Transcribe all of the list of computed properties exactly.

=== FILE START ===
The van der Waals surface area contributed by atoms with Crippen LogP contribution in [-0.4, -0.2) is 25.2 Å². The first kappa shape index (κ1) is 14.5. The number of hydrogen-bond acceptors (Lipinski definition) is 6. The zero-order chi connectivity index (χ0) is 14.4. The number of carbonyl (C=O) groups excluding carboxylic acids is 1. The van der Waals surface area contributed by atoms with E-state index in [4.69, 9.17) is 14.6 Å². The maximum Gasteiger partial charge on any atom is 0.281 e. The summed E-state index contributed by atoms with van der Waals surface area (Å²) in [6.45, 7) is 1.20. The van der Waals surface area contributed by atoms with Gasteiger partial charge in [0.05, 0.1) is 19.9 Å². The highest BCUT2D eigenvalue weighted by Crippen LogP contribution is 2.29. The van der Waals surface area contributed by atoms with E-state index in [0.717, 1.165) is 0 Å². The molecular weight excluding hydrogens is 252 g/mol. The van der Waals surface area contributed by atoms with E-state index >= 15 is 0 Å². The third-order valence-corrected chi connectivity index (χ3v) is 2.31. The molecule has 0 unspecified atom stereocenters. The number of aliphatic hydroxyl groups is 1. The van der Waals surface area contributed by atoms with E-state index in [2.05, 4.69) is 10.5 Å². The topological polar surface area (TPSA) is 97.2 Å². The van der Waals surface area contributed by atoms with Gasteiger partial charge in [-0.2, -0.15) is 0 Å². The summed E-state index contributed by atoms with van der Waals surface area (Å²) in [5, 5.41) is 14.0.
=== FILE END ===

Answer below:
The van der Waals surface area contributed by atoms with Crippen LogP contribution in [-0.4, -0.2) is 25.2 Å². The first kappa shape index (κ1) is 14.5. The number of hydrogen-bond acceptors (Lipinski definition) is 6. The zero-order chi connectivity index (χ0) is 14.4. The number of carbonyl (C=O) groups excluding carboxylic acids is 1. The van der Waals surface area contributed by atoms with E-state index in [4.69, 9.17) is 14.6 Å². The maximum Gasteiger partial charge on any atom is 0.281 e. The summed E-state index contributed by atoms with van der Waals surface area (Å²) in [6.45, 7) is 1.20. The van der Waals surface area contributed by atoms with Gasteiger partial charge in [0.05, 0.1) is 19.9 Å². The highest BCUT2D eigenvalue weighted by Crippen LogP contribution is 2.29. The van der Waals surface area contributed by atoms with E-state index in [0.717, 1.165) is 0 Å². The molecular weight excluding hydrogens is 252 g/mol. The van der Waals surface area contributed by atoms with E-state index >= 15 is 0 Å². The third-order valence-corrected chi connectivity index (χ3v) is 2.31. The molecule has 0 unspecified atom stereocenters. The number of aliphatic hydroxyl groups is 1. The van der Waals surface area contributed by atoms with E-state index in [2.05, 4.69) is 10.5 Å². The topological polar surface area (TPSA) is 97.2 Å². The van der Waals surface area contributed by atoms with Gasteiger partial charge in [-0.2, -0.15) is 0 Å². The summed E-state index contributed by atoms with van der Waals surface area (Å²) in [5, 5.41) is 14.0.